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A simple tool to quickly tag media files for booru-style media managers

1.6.1 2018-04-04 10:10 UTC


A simple tool to quickly tag media files for booru-style media managers

quicktagr is a simple command-line tool to apply tags to media files that can be used by booru-style media managers like hydrus network or szurubooru. It is also intended as a companion tool for szuruporter and generates tags files in the needed format.

Table of contents


For ease of use, quicktagr is available on Packagist and intended to be installed globally via Composer.

user@local:~$ composer global require mserajnik/quicktagr

If you know your way around Composer you can do it in other ways as well but the rest of this readme will assume you've installed it globally.

Note: You might need to add Composer's global bin directory to your path. To do so in Linux and macOS, simply add the following to your .bashrc, .zshrc or whatever configuration you are auto-loading on login:

export PATH=~/.composer/vendor/bin:$PATH


  • A terminal that supports stty (pretty much all Unix-based operating systems out of the box – Windows is not supported)
  • PHP 7.1.0 or higher
  • Composer


To update quicktagr, simply use Composer:

user@local:~$ composer global update mserajnik/quicktagr



To start off, you'll need to create a directory to put the files you want to tag in (the provided directory path can be relative or absolute):

user@local:~$ quicktagr create ./some/path/

This will create a new directory called quicktagr (you can rename it afterwards) in the provided directory path and put a file called quicktagr.yaml there – this is the configuration file quicktagr needs to work. Every time you run it, it will read the configuration and tags from this file.

You can have as many working directories as you want and all of them can have different settings and tags in quicktagr.yaml.

Next, you'll need to adjust the settings and tags in quicktagr.yaml – see Configuration for detailed instructions on how to do so.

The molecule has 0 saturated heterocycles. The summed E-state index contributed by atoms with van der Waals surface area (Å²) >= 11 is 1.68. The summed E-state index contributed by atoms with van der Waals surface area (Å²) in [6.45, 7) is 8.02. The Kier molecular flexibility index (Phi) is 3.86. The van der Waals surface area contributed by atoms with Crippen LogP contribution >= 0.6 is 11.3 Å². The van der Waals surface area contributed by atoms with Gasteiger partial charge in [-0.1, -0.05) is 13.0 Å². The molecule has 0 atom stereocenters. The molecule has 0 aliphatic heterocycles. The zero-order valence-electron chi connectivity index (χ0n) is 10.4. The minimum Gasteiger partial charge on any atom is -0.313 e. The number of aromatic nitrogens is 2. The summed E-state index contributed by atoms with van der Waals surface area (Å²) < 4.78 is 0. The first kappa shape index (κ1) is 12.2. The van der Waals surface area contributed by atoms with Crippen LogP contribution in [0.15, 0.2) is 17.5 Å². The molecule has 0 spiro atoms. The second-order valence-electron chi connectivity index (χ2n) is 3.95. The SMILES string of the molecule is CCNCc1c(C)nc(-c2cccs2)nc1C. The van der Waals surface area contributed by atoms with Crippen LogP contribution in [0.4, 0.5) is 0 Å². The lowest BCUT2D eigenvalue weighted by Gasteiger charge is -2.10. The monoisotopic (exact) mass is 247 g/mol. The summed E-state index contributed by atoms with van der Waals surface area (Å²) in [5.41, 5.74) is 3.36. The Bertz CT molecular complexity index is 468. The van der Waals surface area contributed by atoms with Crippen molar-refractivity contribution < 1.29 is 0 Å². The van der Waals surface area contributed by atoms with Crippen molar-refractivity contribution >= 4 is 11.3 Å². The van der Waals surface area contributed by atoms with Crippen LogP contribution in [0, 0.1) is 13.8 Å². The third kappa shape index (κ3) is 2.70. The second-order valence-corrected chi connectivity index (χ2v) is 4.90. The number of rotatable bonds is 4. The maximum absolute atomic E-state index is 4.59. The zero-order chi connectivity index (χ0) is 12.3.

Note: Should a future update break an existing quicktagr.yaml, quicktagr will notify you and won't attempt to run using that working directory unless you update the settings. In that case, depending on the amount of changes, it might be faster to just create a new working directory and adjust the settings in that up-to-date quicktagr.yaml.

After you've adjusted the settings, put the media files you wish to apply tags to into the working directory and run quicktagr (again, the path can be relative or absolute):

user@local:~$ quicktagr run ./some/path/quicktagr/

quicktagr will then go through all the supported media files and prompt you to choose which tags or tag templates you want to apply to that file. After you've gone through all the available tags and tag templates, it will create a tags file that has the media file's name but with an added .txt extension.

Note: If a tags file with that name already exists alongside the media file quicktagr will assume that you want to merge any tags inside that file with the ones you've just set.

See Groups, tags and tag templates for details on how to define tags and tag templates.


quicktagr allows customization via the following settings:


Used to indicate if an outdated version of quicktagr.yaml is being used. Do not change this manually unless you know what you're doing.

  • Type: Integer
  • Default: 1


Contains the supported file extensions. This should match the extension supported by your media manager.

  • Type: Array
  • Defaults:
    • gif
    • jpeg
    • jpg
    • mp4
    • png
    • swf
    • webm
  • Options: An array with string values, one per file extension.


Contains the groups of tags (which by temselves contain the tags and tag templates you want to be using in that working directory).

  • Type: Object
  • Defaults:
    • simple tags